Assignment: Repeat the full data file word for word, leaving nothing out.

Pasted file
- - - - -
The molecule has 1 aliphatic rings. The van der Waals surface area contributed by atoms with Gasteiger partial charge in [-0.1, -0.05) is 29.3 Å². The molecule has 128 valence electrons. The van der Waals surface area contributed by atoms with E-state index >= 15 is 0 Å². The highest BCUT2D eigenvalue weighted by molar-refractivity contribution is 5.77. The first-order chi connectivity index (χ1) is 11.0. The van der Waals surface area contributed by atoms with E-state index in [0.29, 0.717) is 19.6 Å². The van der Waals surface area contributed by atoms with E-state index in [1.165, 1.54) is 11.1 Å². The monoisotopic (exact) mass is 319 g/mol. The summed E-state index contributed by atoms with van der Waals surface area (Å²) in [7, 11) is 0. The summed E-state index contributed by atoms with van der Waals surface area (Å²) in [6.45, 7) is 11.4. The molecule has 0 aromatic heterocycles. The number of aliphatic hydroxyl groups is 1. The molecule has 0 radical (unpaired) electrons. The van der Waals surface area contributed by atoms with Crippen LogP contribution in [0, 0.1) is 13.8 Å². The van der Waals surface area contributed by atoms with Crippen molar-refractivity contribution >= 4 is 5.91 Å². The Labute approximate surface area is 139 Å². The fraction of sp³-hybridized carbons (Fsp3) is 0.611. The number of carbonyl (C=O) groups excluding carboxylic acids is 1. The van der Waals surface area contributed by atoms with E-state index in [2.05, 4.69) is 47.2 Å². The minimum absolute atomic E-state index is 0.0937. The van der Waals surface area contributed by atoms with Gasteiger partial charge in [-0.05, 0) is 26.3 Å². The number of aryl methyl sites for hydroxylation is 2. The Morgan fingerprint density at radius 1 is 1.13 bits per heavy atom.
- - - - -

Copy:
The molecule has 1 aliphatic rings. The van der Waals surface area contributed by atoms with Gasteiger partial charge in [-0.1, -0.05) is 29.3 Å². The molecule has 128 valence electrons. The van der Waals surface area contributed by atoms with E-state index >= 15 is 0 Å². The highest BCUT2D eigenvalue weighted by molar-refractivity contribution is 5.77. The first-order chi connectivity index (χ1) is 11.0. The van der Waals surface area contributed by atoms with E-state index in [0.29, 0.717) is 19.6 Å². The van der Waals surface area contributed by atoms with E-state index in [1.165, 1.54) is 11.1 Å². The monoisotopic (exact) mass is 319 g/mol. The summed E-state index contributed by atoms with van der Waals surface area (Å²) in [7, 11) is 0. The summed E-state index contributed by atoms with van der Waals surface area (Å²) in [6.45, 7) is 11.4. The molecule has 0 aromatic heterocycles. The number of aliphatic hydroxyl groups is 1. The molecule has 0 radical (unpaired) electrons. The van der Waals surface area contributed by atoms with Crippen LogP contribution in [0, 0.1) is 13.8 Å². The van der Waals surface area contributed by atoms with Crippen molar-refractivity contribution >= 4 is 5.91 Å². The Labute approximate surface area is 139 Å². The fraction of sp³-hybridized carbons (Fsp3) is 0.611. The number of carbonyl (C=O) groups excluding carboxylic acids is 1. The van der Waals surface area contributed by atoms with E-state index in [2.05, 4.69) is 47.2 Å². The minimum absolute atomic E-state index is 0.0937. The van der Waals surface area contributed by atoms with Gasteiger partial charge in [-0.05, 0) is 26.3 Å². The number of aryl methyl sites for hydroxylation is 2. The Morgan fingerprint density at radius 1 is 1.13 bits per heavy atom.